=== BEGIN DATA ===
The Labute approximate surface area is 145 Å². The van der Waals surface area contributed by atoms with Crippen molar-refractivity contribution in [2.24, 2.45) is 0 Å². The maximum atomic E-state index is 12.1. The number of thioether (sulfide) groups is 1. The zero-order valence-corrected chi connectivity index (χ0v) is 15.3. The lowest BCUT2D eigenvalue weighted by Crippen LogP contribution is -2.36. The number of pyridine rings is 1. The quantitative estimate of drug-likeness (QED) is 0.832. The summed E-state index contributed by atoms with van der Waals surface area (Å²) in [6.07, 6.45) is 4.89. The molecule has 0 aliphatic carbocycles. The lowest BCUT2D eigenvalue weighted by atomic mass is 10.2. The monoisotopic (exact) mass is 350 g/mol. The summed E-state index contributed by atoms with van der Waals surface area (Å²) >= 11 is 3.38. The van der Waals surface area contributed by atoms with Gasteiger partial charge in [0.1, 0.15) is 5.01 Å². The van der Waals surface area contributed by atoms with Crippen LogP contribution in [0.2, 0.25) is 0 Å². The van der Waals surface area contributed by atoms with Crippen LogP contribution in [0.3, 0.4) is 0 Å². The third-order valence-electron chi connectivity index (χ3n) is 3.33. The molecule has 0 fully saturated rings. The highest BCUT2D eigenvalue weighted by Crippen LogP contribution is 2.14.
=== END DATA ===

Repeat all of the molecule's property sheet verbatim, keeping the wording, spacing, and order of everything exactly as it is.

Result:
The Labute approximate surface area is 145 Å². The van der Waals surface area contributed by atoms with Crippen molar-refractivity contribution in [2.24, 2.45) is 0 Å². The maximum atomic E-state index is 12.1. The number of thioether (sulfide) groups is 1. The zero-order valence-corrected chi connectivity index (χ0v) is 15.3. The lowest BCUT2D eigenvalue weighted by Crippen LogP contribution is -2.36. The number of pyridine rings is 1. The quantitative estimate of drug-likeness (QED) is 0.832. The summed E-state index contributed by atoms with van der Waals surface area (Å²) in [6.07, 6.45) is 4.89. The molecule has 0 aliphatic carbocycles. The lowest BCUT2D eigenvalue weighted by atomic mass is 10.2. The monoisotopic (exact) mass is 350 g/mol. The summed E-state index contributed by atoms with van der Waals surface area (Å²) >= 11 is 3.38. The van der Waals surface area contributed by atoms with Gasteiger partial charge in [0.1, 0.15) is 5.01 Å². The van der Waals surface area contributed by atoms with Crippen LogP contribution in [0.2, 0.25) is 0 Å². The van der Waals surface area contributed by atoms with Crippen LogP contribution in [0.3, 0.4) is 0 Å². The third-order valence-electron chi connectivity index (χ3n) is 3.33. The molecule has 0 fully saturated rings. The highest BCUT2D eigenvalue weighted by Crippen LogP contribution is 2.14.